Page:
If you’re a guitar geek, you might also notice that it has ClassicGear tuners with slotted posts and rounded knobs, rather than the more angular ones used on the Player series, and a pair of string trees, ensuring that the top four strings all slot into the nut at the perfect angle.

There’s a selection of distinctive finishes to choose from. The SSS can be had in Arctic White, translucent Honey Burst, satin Lake Placid Blue and the oddly coppery Penny, while the HSS is offered in classic translucent Sunburst, Aubergine, Surf Green and plain old black.

The various options are partnered with either maple or rosewood fingerboards – the latter hasn’t been replaced with pau ferro as it has on the Player series – and pickguards come in either black or that strange off-white that Fender calls Mint Green. In short, the same model can take on a decent spread of personalities.

In the hand, however, the American Performer doesn’t feel any different to the Player series. The neck shape is exactly the same, and the balance and weight are identical too. Not that there’s anything wrong with that: it’s a design that’s been honed over the decades and, in my view, it’s one of the most effortlessly playable guitars around.


Fender American Performer Stratocaster review: Tone

What makes the American Performer Stratocaster special is the electronics. The pickups look the same as on pretty much every Stratocaster since 1954, but these are in fact Fender’s brand new Yosemite pickups, every one of them hand-wound (we are assured) in California.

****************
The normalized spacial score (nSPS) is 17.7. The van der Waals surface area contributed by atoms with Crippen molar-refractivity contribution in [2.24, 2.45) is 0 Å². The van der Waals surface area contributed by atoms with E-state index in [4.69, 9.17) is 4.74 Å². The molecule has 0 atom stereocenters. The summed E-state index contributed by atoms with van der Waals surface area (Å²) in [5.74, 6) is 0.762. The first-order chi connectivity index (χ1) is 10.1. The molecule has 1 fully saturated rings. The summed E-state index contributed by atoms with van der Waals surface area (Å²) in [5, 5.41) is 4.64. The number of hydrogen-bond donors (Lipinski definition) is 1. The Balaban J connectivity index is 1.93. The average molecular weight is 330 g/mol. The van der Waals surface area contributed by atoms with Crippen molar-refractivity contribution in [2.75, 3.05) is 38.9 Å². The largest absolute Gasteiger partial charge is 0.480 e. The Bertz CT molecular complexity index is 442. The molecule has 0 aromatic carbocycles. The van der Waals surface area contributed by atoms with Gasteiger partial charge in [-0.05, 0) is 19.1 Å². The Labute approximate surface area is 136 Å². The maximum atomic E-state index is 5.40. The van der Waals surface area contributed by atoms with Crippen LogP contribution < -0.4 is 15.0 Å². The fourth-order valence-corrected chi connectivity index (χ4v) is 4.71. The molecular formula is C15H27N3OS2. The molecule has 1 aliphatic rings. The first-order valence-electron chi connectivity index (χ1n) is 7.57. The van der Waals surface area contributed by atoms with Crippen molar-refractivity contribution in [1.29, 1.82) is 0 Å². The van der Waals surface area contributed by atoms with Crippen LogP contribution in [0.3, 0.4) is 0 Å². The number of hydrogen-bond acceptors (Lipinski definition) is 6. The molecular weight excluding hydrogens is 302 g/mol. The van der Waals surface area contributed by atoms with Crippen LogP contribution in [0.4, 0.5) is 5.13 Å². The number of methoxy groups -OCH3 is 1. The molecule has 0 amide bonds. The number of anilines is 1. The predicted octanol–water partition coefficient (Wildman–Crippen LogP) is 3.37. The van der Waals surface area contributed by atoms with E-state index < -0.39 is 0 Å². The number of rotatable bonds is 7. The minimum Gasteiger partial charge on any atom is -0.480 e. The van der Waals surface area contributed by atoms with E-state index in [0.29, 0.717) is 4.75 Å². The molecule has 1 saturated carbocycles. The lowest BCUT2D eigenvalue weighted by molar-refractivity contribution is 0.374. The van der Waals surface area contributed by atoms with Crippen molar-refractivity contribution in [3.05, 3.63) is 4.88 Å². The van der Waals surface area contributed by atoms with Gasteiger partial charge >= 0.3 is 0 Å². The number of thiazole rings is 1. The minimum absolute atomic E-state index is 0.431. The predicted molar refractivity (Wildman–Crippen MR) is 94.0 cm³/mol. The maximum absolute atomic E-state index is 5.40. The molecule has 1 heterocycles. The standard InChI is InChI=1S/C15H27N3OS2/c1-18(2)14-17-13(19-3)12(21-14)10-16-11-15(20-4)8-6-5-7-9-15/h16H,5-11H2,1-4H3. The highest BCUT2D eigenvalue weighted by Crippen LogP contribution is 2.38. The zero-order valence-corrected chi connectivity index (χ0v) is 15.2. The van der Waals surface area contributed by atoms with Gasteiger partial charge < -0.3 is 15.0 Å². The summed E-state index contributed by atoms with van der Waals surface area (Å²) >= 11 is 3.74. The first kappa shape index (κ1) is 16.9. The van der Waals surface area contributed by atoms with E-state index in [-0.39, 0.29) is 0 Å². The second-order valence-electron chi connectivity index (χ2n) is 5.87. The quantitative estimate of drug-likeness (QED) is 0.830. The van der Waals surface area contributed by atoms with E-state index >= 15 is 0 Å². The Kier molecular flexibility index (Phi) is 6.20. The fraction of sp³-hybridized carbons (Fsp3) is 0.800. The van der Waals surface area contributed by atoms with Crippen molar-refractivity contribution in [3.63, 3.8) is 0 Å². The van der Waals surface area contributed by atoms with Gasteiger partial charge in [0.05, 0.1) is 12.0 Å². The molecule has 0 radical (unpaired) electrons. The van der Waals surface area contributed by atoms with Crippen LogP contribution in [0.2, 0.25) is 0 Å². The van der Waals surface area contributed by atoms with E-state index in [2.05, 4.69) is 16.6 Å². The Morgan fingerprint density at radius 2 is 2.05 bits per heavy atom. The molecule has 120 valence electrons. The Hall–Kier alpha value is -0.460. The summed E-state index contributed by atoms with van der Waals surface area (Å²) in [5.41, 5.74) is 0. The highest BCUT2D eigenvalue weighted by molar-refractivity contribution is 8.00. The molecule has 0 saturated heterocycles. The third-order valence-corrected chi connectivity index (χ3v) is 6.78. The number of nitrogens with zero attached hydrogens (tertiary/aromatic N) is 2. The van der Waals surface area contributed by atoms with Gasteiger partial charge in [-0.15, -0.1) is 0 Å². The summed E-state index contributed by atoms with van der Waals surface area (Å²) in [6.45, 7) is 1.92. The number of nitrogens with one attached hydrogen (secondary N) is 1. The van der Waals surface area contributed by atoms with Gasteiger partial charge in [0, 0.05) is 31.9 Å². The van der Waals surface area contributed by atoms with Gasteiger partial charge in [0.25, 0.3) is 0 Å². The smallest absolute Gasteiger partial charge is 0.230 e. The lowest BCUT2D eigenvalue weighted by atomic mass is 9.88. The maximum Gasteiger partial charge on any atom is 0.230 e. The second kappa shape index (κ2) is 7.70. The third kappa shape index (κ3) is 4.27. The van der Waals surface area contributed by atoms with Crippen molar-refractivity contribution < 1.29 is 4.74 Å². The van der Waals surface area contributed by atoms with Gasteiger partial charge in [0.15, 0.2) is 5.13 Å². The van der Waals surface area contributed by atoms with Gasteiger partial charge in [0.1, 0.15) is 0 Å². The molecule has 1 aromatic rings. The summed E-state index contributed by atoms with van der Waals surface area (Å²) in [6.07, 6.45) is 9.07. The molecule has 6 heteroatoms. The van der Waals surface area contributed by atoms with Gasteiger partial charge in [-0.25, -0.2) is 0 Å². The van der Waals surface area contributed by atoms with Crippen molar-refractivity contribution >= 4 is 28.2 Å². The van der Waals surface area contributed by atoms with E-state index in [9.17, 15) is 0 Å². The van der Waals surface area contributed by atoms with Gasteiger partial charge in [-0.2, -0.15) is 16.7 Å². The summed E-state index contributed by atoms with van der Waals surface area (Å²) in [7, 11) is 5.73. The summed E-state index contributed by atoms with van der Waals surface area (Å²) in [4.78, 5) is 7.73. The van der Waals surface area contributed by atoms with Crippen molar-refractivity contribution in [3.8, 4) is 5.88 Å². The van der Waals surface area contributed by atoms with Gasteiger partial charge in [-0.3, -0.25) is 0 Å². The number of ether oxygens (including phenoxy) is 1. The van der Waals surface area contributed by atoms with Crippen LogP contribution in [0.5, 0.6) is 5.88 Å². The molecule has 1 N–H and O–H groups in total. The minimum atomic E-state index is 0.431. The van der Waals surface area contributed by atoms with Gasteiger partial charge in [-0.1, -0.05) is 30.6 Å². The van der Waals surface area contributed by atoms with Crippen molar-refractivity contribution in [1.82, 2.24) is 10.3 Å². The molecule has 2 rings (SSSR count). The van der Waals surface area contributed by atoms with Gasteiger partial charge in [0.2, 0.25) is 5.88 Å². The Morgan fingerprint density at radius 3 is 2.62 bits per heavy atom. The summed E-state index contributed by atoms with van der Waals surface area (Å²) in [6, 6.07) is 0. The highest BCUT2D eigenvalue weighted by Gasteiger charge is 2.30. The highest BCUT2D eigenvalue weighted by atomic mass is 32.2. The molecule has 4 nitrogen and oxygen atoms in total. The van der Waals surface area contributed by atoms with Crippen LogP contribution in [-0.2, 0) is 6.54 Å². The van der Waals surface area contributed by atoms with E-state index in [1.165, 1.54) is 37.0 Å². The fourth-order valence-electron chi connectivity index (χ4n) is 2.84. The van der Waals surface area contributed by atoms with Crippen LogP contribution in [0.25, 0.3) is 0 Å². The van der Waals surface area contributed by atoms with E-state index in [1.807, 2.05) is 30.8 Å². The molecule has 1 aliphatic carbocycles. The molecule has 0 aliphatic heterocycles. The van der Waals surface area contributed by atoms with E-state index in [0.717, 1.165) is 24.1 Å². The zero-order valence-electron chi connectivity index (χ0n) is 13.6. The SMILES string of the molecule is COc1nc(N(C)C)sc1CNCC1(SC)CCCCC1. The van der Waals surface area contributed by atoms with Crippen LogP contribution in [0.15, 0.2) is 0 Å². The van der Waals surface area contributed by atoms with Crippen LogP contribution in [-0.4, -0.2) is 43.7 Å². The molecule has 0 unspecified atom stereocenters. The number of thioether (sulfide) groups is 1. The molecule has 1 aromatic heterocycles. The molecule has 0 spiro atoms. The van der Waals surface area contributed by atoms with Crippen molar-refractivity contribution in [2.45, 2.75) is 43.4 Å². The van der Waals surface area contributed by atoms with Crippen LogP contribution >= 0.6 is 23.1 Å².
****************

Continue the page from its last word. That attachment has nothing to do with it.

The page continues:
The idea of meddling with a classic sound might sound alarming but don’t panic – the American Performer still has that instantly recognisable Stratocaster tone. In fact, the Yosemite pickups render it slightly better than the regular Strat models. You might not quite be able to put your finger on it in isolation, but in an A/B comparison the Performer’s pickups are noticeably clearer and more transparent.

Play it clean and chords come out with a lovely polyphonic texture, almost hinting towards the trademark chime of a Rickenbacker. Dial up the gain and the chunky, melodious Stratocaster lead tone remains at your fingertips.

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The other thing that’s novel about the American Performer Strat is the lower tone pot. The upper one, which adjusts the neck and middle pickups, is your standard tone control, but the bridge pickup has a Fender Greasebucket tone circuit. What’s that? Well, on a regular Strat, as you dial down the tone, the sound becomes slightly muddy as the treble fades away and the mid-range and bass frequencies remain. The Greasebucket gently attenuates the lower frequencies along with the treble, so you get a more balanced sound that nestles into the mix without losing definition.